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Earlier this year, the managers of popular MMO Gaia Online tried an experiment: they streamed George Romero’s horror classic (and public domain) Night of the Living Dead in one of Gaia‘s virtual theaters, to see if anyone would watch. Within two weeks, CEO Craig Sherman told me recently, a million Gaians had shown up to see the four-decades-old, black-and-white zombie thriller. The attendance, he said, “Totally blew us away.”
Not only did Gaia learn something about the movie-viewing tastes of its 2.5 million monthly active users, most of whom are in their teens, but it suggested a new source of revenue, which goes into effect now: Gaia is partnering with both Sony and Warner Brothers to stream their content into the world, reports Variety, screening movies and TV shows for the Gaia Cash equivalent of $1.99 per viewer. (The company earns part of its revenue through virtual currency that users buy for real dollars.)
With tens of millions of people already active MMO users, and that number expected to grow to 80 percent of all active Internet users by 2011, this is a potentially revolutionary deal.
While most of the focus on Internet-driven video has been on the technical and business aspects, watching movies and television are ideally a social experience — the challenge is how to recapture the magic of sitting on a couch with friends and family for users who are actually sitting alone at a desk in front of a computer monitor.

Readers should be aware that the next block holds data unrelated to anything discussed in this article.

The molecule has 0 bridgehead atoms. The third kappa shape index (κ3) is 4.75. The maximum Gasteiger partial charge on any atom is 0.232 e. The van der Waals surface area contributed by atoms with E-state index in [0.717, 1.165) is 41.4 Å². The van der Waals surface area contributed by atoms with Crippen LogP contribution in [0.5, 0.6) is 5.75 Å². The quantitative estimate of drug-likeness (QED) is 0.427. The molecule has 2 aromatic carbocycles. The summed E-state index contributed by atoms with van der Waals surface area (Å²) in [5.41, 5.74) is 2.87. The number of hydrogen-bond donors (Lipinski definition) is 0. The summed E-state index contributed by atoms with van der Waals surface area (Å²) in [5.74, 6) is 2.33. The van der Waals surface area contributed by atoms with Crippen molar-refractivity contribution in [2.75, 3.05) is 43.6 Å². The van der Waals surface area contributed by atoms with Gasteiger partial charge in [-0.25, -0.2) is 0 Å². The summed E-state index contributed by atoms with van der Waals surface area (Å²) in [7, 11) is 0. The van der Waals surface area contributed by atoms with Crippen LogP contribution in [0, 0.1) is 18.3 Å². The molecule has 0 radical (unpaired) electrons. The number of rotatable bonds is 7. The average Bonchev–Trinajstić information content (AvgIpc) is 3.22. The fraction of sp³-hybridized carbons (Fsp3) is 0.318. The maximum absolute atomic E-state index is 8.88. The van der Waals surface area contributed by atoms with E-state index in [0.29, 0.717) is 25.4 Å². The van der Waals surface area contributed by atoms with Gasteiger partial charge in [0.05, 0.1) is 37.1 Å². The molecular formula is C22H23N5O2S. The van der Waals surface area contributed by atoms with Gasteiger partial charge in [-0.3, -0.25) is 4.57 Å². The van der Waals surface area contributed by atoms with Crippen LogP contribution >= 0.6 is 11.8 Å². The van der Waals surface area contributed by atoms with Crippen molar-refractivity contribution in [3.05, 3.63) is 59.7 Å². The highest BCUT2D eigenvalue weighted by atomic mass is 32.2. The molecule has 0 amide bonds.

The answer may be this marriage between movies and MMOs, a phenomenon that I’ve noticed in my Second Life reporting. In Second Life, where it’s been possible to stream Quicktime video since 2004, friends often get together for Mystery Science Theater-style viewings of horrible movies, offering running commentary in chat. Another favorite is virtual-to-real screenings of The Rocky Horror Picture show. And when we interact as avatars, the Internet becomes a real social space. As one Stanford researcher notes, in an online world, we even recreate our unwritten rules of eye contact and personal space.
Or as Sherman said, “[The c]oncept of having presence in a physical space is a really good idea. The movie is only half of the experience. [The other half] gives you something to riff off and hang out with your friends.” To promote the new Nancy Drew movie in Gaia Online, Warner Brothers promoters created a Nancy avatar who invited Gaians into a theater to watch the trailer. As a result, said Sherman, Gaia Online became the movie’s No. 1 online referral site — beating out even MySpace.
While Gaia Online will continue showing some video content for free, it’ll be interesting to see how many of their users pay the $1.99 for new content from Sony and Warners. If it’s as compelling as past experience suggests, this may evolve to become one of the standard ways videos are watched (and paid for) by the net’s next generation. Then again, it may end up as a novelty that wears off, or only work with specific movies that fit the setting. After all, what’s a more ideal place to watch a movie like The Matrix than a virtual world alongside your favorite avatar friends?